However, the use of scandium and/or gallium has a particular advantage, since-it has been found that by incorporation of gallium and/or scandium in the aforesaid sulphides it is possible to produce a substance the fluorescence of which is weaker than that of the corresponding compounds without gallium or scandium but the phosphorescence of which is more intense and of longer duration. A substance having such properties is known to be particularly important for electron-ray tubes as used in radar systems.
Incorporation of gallium and/or scandium has the effect of slightly altering the colour of the light emitted by the substances activated by copper, silver or gold. In some cases this circumstance may be of advantage.
In the production of substances for a discharge tube according to the invention, it is possible to utilize chlorine, bromine, iodine or aluminium or several of these elements.
Furthermore the fluorides of aluminium, galfor half an hour Example 1 100 guns. of ZnS is moistened with 100 cc. of an aqueous Cu(NO:)2 solution, which contains 10 gram-atom of Cu per litre and with 50 cc. of
SC(NO3)3 solution, which contains 10- gramatom of So per litre. After evaporation to dryness 5 gms. of 021.1% is added and the assembly is adequately mixed and heated for half an hour in a silica crucible at 1150 C. in a HzS-atmosphere. The product obtained exhibits a feeble green fiuorescene and an intense green phosphorescence.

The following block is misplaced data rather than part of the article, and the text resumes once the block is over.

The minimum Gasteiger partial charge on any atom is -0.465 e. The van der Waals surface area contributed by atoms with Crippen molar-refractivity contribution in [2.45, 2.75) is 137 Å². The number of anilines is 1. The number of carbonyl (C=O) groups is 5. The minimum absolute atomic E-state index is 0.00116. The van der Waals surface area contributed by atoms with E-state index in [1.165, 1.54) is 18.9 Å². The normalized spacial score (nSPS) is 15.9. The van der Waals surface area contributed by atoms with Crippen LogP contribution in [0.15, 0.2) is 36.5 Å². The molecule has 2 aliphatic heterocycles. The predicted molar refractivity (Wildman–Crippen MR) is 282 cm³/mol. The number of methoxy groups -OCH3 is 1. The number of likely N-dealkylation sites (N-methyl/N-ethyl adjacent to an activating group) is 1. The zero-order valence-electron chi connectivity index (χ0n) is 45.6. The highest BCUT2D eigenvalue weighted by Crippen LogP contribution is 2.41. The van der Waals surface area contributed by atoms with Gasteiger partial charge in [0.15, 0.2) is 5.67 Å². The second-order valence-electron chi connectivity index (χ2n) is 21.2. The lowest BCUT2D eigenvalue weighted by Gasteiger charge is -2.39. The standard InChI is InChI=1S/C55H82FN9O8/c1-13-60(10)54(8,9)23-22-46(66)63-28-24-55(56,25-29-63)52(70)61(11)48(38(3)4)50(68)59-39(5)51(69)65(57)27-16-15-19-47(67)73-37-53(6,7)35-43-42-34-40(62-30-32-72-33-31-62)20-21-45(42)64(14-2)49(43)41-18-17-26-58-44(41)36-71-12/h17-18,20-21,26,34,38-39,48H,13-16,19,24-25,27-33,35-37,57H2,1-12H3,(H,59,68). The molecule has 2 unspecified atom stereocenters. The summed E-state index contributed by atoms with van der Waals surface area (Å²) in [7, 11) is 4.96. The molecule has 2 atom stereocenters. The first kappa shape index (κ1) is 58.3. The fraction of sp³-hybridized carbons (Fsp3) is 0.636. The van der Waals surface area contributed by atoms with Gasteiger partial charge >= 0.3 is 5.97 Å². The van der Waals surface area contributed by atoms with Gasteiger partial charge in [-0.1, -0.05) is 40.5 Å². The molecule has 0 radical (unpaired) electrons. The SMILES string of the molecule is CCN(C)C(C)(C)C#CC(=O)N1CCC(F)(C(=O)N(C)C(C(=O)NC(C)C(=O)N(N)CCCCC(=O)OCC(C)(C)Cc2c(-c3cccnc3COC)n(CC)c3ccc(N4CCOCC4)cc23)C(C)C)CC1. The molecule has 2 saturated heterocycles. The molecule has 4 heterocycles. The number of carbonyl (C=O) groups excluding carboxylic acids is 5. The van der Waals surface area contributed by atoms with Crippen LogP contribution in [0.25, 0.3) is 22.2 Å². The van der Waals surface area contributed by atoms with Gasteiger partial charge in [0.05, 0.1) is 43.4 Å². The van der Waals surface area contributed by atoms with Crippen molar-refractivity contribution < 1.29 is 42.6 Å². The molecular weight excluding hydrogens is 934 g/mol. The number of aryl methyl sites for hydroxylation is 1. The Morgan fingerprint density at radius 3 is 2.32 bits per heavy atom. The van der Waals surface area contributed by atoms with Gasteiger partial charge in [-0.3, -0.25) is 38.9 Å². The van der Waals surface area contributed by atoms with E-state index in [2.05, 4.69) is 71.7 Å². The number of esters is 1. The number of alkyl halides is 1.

Example 2 100 girls. of ZnS is moistened with 100 cc. of a Clli'NOz); solution, which contains 1O- gramatom of Cu per litre and with 109 cc. of a solution of G&(NO3)3, which contains lG- gram-atom of Ga per litre. Aft-er evaporation to dryness, the material is adequately mixed and heated for one hour in a silica crucible at 1200 C. in a HzS- atmosphere. The product obtained exhibits a feeble yellowish-green fluorescence and an intense green phosphorescence.
Example 3 100 gms. of ZnS is moistened with 100 cc. of an AllCls solution containing 16* gram-incl. oi- AuCl3 per litre, 100 cc. of a solution, containing gram-incl. of Al NO3 s and 100 cc. of a solution containing lilgram-moi. of Ga(NO3)a per litre. Subsequent to drying at about 100 C. the material is adequately mixed and then heated at 1909" Q. and subsequently for half an hour at 1296 C. a Hes-atmosphere. After cooling to 606 C., heating is ei'lecte; for half an hour in a hydrogen atmosphere. The product obtained exhibits a green fluorescence and an intense green phosphorescence.